Why we are being asked to vote again
Originally posted on Facebook
I wrote a piece here last week on the increased levels of democracy which will be introduced by the Lisbon Treaty. Among the comments which followed were some who brought up the old chestnut that this whole referendum is fundamentally undemocratic given that we already voted on this last year, which I want to counter here.
It was a complaint also levelled at the time of the second Nice referendum in 2002, that the Irish government is ignoring the democratic wishes of the people by holding a second referendum. There are a few points to address on this. The first is that on any occasion, a vote still needs to be carried by over 50% of the people and we have as much right to vote No on this occasion as we did last year.
This is also not unprecedented. We voted twice on the Fianna Fáil proposal to introduce first-past-the-post voting, in 1959 and 1968, when it was twice rejected. We voted twice on the legalisation of divorce, in 1986 and 1995, when it was approved the second time. We voted twice on the proposal to limit the right to abortion granted by the Supreme Court in the X Case, in 1992 and 2001, twice rejected. (Two referendums seem to be some sort of natural limit).
It is true that on these occasions, there was a considerable passage of time between referendums, but that was without external circumstances of the Treaty being approved by nearly every other country within the past year, and the electorates from one decade to another still contain a considerable overlap.
Some have made something of the fact that had we voted in favour of Lisbon last year, we would not be asked to vote again to be sure we didn’t want a No. This is a spurious argument. A Yes vote would have demonstrated that a majority of the voting electorate found it on the whole worthy of approval. The No vote was for a myriad of reasons, which being addressed, it makes sense to ask if this is enough.
From which follows the point that it is entirely misleading to claim that this is the same proposal being put before the people. This was also the case after the defeat at the first Nice referendum, when it was put to the people again with a constitutional provision respecting our non-aligned military tradition. After last year’s defeat, the government met the other EU leaders and secured guarantees on practically every issue raised by opponents of last year’s referendum. These included a significant agreement that the size of the Commission would not be reduced, as well as assurances that nothing in the Lisbon Treaty and the processes of the EU in general would affect Irish policy on abortion, taxation, education and militarization and a solemn on workers’ rights and social policy. These agreements had the status of a separate international treaty between the twenty-seven member states.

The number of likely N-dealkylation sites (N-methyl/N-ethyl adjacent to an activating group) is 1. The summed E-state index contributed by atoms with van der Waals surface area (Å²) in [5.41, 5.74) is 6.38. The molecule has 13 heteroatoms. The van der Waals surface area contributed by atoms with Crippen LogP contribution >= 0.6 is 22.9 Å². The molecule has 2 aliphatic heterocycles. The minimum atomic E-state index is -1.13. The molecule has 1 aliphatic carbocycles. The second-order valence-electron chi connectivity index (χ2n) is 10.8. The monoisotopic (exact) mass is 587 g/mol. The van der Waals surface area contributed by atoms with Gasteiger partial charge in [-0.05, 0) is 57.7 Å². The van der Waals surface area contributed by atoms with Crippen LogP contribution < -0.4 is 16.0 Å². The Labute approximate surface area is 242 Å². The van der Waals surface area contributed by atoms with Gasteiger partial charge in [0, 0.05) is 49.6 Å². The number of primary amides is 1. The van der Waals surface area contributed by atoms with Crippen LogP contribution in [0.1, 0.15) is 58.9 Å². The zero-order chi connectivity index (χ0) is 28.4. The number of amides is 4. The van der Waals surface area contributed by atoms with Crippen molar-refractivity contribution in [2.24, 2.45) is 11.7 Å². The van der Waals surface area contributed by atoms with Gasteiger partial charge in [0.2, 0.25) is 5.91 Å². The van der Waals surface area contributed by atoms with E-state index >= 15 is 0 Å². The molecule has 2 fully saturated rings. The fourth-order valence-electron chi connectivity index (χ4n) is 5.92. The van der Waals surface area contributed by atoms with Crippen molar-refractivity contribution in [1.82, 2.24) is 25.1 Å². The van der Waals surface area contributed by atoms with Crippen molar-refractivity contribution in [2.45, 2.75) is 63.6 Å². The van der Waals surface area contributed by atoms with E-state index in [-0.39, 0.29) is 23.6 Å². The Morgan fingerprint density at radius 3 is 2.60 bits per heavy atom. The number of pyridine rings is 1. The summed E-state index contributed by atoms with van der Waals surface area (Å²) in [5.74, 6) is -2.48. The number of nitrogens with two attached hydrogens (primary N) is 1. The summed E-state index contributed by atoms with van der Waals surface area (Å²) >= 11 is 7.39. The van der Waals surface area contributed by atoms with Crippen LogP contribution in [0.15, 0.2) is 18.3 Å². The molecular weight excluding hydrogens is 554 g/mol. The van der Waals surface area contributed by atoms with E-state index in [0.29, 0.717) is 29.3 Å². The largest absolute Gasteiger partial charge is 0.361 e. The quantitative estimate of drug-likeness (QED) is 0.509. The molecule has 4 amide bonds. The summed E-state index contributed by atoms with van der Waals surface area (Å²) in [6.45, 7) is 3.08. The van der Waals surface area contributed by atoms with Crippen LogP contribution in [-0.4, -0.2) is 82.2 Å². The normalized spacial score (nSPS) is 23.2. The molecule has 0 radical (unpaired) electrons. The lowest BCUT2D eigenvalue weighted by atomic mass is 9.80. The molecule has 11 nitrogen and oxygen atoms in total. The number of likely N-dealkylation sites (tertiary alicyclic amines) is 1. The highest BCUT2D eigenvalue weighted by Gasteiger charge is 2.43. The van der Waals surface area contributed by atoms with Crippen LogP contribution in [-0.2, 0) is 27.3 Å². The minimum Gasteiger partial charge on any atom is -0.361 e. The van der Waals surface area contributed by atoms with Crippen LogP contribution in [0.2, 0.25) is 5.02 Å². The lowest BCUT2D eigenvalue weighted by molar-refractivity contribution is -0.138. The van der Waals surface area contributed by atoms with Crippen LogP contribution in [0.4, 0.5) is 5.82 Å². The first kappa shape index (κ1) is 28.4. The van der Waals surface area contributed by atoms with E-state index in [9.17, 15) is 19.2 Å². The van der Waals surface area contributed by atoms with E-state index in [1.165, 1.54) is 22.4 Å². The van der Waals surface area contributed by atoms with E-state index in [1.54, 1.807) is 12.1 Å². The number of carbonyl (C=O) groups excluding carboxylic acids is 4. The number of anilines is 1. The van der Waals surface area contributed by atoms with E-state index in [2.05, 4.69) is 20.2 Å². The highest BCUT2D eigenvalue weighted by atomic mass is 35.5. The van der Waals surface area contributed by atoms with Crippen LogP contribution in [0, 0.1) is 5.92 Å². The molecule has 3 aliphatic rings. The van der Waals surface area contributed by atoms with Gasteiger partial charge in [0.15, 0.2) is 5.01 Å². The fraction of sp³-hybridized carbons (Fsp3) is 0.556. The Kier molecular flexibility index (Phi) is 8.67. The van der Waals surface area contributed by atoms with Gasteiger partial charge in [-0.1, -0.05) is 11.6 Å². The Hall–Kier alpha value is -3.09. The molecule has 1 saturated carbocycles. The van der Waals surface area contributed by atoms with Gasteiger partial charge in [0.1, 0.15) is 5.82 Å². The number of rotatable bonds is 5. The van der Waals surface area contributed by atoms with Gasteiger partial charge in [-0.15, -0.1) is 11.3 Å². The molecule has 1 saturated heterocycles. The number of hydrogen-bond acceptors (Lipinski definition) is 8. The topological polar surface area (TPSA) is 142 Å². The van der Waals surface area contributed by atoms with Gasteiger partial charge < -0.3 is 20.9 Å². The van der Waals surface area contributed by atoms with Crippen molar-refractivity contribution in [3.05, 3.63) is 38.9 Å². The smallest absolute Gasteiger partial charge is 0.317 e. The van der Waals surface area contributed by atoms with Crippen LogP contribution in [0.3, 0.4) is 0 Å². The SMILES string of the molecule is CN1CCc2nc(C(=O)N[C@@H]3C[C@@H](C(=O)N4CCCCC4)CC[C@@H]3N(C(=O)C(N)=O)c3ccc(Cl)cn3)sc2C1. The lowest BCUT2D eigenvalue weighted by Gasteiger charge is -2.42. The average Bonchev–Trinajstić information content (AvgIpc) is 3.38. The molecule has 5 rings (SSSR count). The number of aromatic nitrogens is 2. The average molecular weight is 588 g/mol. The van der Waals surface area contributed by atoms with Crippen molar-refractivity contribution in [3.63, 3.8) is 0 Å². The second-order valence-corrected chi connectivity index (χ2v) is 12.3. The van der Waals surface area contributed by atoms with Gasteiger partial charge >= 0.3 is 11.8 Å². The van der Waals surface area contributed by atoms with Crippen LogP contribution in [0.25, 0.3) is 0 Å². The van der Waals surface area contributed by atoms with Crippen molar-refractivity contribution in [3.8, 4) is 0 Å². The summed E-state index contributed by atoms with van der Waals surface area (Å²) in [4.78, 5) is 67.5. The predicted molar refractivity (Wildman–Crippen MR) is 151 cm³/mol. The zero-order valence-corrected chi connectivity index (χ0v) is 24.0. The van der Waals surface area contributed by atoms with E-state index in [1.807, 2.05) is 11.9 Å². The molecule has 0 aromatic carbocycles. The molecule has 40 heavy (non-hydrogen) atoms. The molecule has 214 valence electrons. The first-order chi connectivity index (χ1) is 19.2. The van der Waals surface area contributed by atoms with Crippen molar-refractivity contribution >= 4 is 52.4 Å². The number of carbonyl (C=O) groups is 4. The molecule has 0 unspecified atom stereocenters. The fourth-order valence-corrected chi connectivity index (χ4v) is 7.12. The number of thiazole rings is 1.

While it would not be inappropriate for the government to call a second referendum again, particularly under changed economic circumstances, as long as it believed it to be in the best interests of the country, it is disingenuous for opponents of the Treaty to object to a repeated referendum, having raised these various objections last year, and in doing so, they are seeking to eat their cake and have it too.
There is a precedent for this with European Treaties, not just the case of Ireland with Nice, but also Denmark with Maastricht. They voted No in June 1992, and after securing a series of opt-outs, they voted Yes in May 1993. It is far closer to the point to see these examples as part of the overall process of ratification. On each of these occasions, the European governments sought to address the principle concerns, and to ask whether with modification and special provisions, the treaties were satisfactory.
The Irish people spoke clearly last June and the European governments listened. They saw the issues of concern, and agreed to guarantees, outlined above. This is not a case of the government simply asking us if we’ve changed our mind. They are asking if they have done enough to address the concerns raised last year. So please let’s hear less of the fatuous claim that a vote of the people is undemocratic, from those who would look for any excuse to speak against the Treaty.